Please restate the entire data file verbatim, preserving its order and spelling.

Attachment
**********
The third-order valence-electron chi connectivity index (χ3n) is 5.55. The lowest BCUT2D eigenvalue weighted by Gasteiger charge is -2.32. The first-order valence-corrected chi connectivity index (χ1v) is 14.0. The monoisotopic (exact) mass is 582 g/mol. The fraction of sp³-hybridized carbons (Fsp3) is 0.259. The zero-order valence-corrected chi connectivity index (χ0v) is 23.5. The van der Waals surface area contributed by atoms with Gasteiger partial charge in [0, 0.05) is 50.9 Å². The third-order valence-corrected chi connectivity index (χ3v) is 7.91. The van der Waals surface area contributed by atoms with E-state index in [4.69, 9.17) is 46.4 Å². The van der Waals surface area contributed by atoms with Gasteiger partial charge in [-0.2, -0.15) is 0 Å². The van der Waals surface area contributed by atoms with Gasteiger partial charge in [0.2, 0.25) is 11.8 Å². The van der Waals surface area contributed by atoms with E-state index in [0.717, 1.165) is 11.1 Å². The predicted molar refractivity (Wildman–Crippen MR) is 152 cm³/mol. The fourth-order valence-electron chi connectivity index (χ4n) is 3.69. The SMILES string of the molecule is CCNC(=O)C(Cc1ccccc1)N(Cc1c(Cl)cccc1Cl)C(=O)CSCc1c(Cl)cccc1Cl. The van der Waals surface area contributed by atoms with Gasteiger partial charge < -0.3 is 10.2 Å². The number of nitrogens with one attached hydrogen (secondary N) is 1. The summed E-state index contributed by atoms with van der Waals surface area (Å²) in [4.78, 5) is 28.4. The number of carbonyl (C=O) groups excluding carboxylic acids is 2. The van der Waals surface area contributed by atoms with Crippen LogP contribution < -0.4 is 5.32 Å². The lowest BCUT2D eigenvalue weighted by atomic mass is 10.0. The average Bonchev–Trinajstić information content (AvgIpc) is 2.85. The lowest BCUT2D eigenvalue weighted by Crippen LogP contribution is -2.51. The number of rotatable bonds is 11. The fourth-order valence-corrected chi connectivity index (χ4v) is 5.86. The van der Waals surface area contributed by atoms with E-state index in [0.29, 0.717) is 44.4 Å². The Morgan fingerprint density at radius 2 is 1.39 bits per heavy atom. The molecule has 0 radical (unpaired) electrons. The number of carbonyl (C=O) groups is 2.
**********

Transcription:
The third-order valence-electron chi connectivity index (χ3n) is 5.55. The lowest BCUT2D eigenvalue weighted by Gasteiger charge is -2.32. The first-order valence-corrected chi connectivity index (χ1v) is 14.0. The monoisotopic (exact) mass is 582 g/mol. The fraction of sp³-hybridized carbons (Fsp3) is 0.259. The zero-order valence-corrected chi connectivity index (χ0v) is 23.5. The van der Waals surface area contributed by atoms with Gasteiger partial charge in [0, 0.05) is 50.9 Å². The third-order valence-corrected chi connectivity index (χ3v) is 7.91. The van der Waals surface area contributed by atoms with E-state index in [4.69, 9.17) is 46.4 Å². The van der Waals surface area contributed by atoms with Gasteiger partial charge in [-0.2, -0.15) is 0 Å². The van der Waals surface area contributed by atoms with Gasteiger partial charge in [0.2, 0.25) is 11.8 Å². The van der Waals surface area contributed by atoms with E-state index in [0.717, 1.165) is 11.1 Å². The predicted molar refractivity (Wildman–Crippen MR) is 152 cm³/mol. The fourth-order valence-electron chi connectivity index (χ4n) is 3.69. The SMILES string of the molecule is CCNC(=O)C(Cc1ccccc1)N(Cc1c(Cl)cccc1Cl)C(=O)CSCc1c(Cl)cccc1Cl. The van der Waals surface area contributed by atoms with Gasteiger partial charge < -0.3 is 10.2 Å². The number of nitrogens with one attached hydrogen (secondary N) is 1. The summed E-state index contributed by atoms with van der Waals surface area (Å²) in [4.78, 5) is 28.4. The number of carbonyl (C=O) groups excluding carboxylic acids is 2. The van der Waals surface area contributed by atoms with Crippen LogP contribution < -0.4 is 5.32 Å². The lowest BCUT2D eigenvalue weighted by atomic mass is 10.0. The average Bonchev–Trinajstić information content (AvgIpc) is 2.85. The lowest BCUT2D eigenvalue weighted by Crippen LogP contribution is -2.51. The number of rotatable bonds is 11. The fourth-order valence-corrected chi connectivity index (χ4v) is 5.86. The van der Waals surface area contributed by atoms with E-state index in [0.29, 0.717) is 44.4 Å². The Morgan fingerprint density at radius 2 is 1.39 bits per heavy atom. The molecule has 0 radical (unpaired) electrons. The number of carbonyl (C=O) groups is 2.